2:00 pm Oct. 2, 2012
After filing suit against Bear Stearns and its parent company J.P. Morgan, alleging the company's quality control practices for safeguarding mortgage-backed securities were "a sham," Attorney General Eric Schneiderman hinted at the prospect of further mortgage-related action in a conference call this afternoon.
"My expectation is that there will be more cases to come, involving other institutions, and that we'll continue to work with our federal partners to conduct an efficient, effective investigation," Schneiderman told reporters.
Earlier this year, Schneiderman was named a co-chair of a new federal task force investigating the lending practices that led to the housing collapse. The task force allows for cooperation among state and federal agencies and for broader legal jurisdiction, though the case against Bear Stearns didn't exercise those added powers, opting instead to bring the case under New York's Martin Act, which has a lower standard for asserting fraud claims in civil court.
But, as one reporter pointed out on the call, the Martin Act also contains a five year statute of limitations for criminal cases.
"It would be tough for us to bring criminal charges, which is why we're bringing a broad civil complaint," Schneiderman said.
He later hinted that criminal action could potentially be brought under federal laws.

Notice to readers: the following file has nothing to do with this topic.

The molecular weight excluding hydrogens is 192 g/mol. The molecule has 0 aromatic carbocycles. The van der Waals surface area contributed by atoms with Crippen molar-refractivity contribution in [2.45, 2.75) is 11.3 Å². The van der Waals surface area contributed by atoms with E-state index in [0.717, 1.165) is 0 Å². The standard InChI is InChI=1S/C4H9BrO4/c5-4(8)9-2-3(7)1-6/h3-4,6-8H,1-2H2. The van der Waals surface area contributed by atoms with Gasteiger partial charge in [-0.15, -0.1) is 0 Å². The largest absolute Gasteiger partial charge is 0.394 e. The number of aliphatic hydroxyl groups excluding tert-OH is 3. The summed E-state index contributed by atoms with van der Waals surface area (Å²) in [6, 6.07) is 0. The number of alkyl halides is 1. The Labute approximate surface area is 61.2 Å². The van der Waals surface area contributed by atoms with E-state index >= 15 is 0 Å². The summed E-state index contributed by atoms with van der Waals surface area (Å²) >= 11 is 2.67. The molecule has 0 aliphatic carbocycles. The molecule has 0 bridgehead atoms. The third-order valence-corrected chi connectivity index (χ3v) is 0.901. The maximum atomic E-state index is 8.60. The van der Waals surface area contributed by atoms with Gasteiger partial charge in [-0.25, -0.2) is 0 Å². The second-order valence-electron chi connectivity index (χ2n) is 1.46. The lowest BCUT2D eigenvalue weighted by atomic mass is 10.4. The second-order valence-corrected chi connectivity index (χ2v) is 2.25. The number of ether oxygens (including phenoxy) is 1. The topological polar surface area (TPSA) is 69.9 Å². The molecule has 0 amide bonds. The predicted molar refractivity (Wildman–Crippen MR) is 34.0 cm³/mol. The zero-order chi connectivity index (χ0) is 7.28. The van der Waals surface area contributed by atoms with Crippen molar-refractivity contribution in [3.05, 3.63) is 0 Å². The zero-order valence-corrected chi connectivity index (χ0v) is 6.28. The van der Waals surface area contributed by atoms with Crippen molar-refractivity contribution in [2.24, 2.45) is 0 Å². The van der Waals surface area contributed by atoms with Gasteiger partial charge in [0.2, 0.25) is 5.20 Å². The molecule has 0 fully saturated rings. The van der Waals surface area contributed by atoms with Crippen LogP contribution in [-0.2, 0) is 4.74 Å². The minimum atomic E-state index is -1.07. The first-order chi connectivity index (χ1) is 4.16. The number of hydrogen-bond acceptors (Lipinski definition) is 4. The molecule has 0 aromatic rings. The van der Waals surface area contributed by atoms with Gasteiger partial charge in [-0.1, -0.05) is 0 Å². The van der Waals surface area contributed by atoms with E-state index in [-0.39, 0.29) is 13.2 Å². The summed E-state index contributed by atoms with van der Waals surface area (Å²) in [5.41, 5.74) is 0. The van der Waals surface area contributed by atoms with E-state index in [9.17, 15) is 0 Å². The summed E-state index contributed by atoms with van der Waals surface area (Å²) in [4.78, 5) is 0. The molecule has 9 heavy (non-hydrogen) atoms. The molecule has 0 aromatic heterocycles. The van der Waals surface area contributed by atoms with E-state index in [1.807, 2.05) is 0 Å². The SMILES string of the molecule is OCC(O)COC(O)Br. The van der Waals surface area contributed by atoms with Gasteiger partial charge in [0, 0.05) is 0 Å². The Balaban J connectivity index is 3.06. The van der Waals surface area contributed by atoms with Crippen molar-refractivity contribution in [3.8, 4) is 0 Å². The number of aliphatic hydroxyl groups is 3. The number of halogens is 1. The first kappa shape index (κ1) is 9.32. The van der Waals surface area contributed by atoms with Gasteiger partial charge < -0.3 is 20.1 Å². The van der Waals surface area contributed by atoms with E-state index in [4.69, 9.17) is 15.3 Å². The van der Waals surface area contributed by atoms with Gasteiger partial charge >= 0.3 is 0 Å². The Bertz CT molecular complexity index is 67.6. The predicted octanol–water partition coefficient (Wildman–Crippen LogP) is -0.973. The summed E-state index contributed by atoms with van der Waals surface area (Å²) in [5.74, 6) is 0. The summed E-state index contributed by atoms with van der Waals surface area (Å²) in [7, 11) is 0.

"I don't want to comment on the rest of the working group. We think the Martin Act … does pose a problem for us—not to say there aren't other things underway."
Later he said, "We're not foreclosing anything ... Nothing is off the table."
Schneiderman was asked about the timing of today's announcement, which comes just over a month from Election Day, and on the eve of the first presidential debate.
"I'll let others to speak to that," he said. "My office began this investigation last spring. We first subpoenaed the defendants in June of 2011, so to the extent that they're suggesting that they haven't had a long back and forth with my office and a chance to make their arguments, that's not true. And we've been at it since the spring of 2011.
"The working group started to be pulled together in February of this year. This is the first action. There will be more to come. And that's why we are where we are today. We bring cases when they're ready to proceed."
Schneiderman declined to say whether he would pursue cases against the loan originators, pointing the finger at the securitizers as the "driving force" behind the "securitization machine."
"If it hadn't been for the securitization machine and the demand, which became really insatiable, for mortgages to put into mortgage backed securities, so that the investment banks and the banks could make money, the lenders would not have had the leeway they had to make so many bad loans," he said. "The bad loans were a result of the desperation, that's reflected in our allegations, of the banks to just get more mortgages of whatever quality so they could keep making money on their securities."
Schneiderman said his office had yet to determine a dollar figure for the alleged violations, but noted that his suit involves the conduct broadly, and not specific cases
"I think it is important to note that this is a platform case," he said. "This is not, as most previous cases have been, about one deal or five deals or ten deals. This is about the entire course of their business, any deals done using this due diligence system are at issue in this litigation."
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